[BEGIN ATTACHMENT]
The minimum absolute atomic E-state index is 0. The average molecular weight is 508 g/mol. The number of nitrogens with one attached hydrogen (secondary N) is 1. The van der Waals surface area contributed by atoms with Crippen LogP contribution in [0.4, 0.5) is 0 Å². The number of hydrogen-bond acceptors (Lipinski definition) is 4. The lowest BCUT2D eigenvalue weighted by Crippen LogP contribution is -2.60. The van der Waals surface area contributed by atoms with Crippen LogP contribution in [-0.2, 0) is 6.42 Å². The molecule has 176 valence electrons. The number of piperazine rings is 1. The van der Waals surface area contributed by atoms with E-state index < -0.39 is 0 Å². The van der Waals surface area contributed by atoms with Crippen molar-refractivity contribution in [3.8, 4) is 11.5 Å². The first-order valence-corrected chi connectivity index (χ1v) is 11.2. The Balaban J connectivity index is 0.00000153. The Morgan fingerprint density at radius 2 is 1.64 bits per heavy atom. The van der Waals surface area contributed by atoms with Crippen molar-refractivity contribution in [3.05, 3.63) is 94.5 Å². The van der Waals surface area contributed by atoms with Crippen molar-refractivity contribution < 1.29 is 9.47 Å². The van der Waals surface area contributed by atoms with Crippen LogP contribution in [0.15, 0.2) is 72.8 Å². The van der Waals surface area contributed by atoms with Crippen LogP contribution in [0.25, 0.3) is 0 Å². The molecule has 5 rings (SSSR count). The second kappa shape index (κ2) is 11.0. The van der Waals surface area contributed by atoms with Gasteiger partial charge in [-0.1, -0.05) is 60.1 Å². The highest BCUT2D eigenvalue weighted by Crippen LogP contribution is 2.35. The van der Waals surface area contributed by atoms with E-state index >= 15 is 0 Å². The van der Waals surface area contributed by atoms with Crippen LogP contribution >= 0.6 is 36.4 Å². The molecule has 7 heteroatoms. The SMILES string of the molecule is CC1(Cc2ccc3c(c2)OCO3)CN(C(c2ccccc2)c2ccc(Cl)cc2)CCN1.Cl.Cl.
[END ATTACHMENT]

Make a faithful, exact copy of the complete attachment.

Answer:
The minimum absolute atomic E-state index is 0. The average molecular weight is 508 g/mol. The number of nitrogens with one attached hydrogen (secondary N) is 1. The van der Waals surface area contributed by atoms with Crippen LogP contribution in [0.4, 0.5) is 0 Å². The number of hydrogen-bond acceptors (Lipinski definition) is 4. The lowest BCUT2D eigenvalue weighted by Crippen LogP contribution is -2.60. The van der Waals surface area contributed by atoms with Crippen LogP contribution in [-0.2, 0) is 6.42 Å². The molecule has 176 valence electrons. The number of piperazine rings is 1. The van der Waals surface area contributed by atoms with E-state index < -0.39 is 0 Å². The van der Waals surface area contributed by atoms with Crippen molar-refractivity contribution in [3.8, 4) is 11.5 Å². The first-order valence-corrected chi connectivity index (χ1v) is 11.2. The Balaban J connectivity index is 0.00000153. The Morgan fingerprint density at radius 2 is 1.64 bits per heavy atom. The van der Waals surface area contributed by atoms with Crippen molar-refractivity contribution in [3.05, 3.63) is 94.5 Å². The van der Waals surface area contributed by atoms with Crippen molar-refractivity contribution < 1.29 is 9.47 Å². The van der Waals surface area contributed by atoms with Crippen LogP contribution in [0.15, 0.2) is 72.8 Å². The van der Waals surface area contributed by atoms with Crippen LogP contribution in [0.25, 0.3) is 0 Å². The molecule has 5 rings (SSSR count). The second kappa shape index (κ2) is 11.0. The van der Waals surface area contributed by atoms with Gasteiger partial charge in [-0.1, -0.05) is 60.1 Å². The highest BCUT2D eigenvalue weighted by Crippen LogP contribution is 2.35. The van der Waals surface area contributed by atoms with E-state index >= 15 is 0 Å². The van der Waals surface area contributed by atoms with Crippen LogP contribution >= 0.6 is 36.4 Å². The molecule has 7 heteroatoms. The SMILES string of the molecule is CC1(Cc2ccc3c(c2)OCO3)CN(C(c2ccccc2)c2ccc(Cl)cc2)CCN1.Cl.Cl.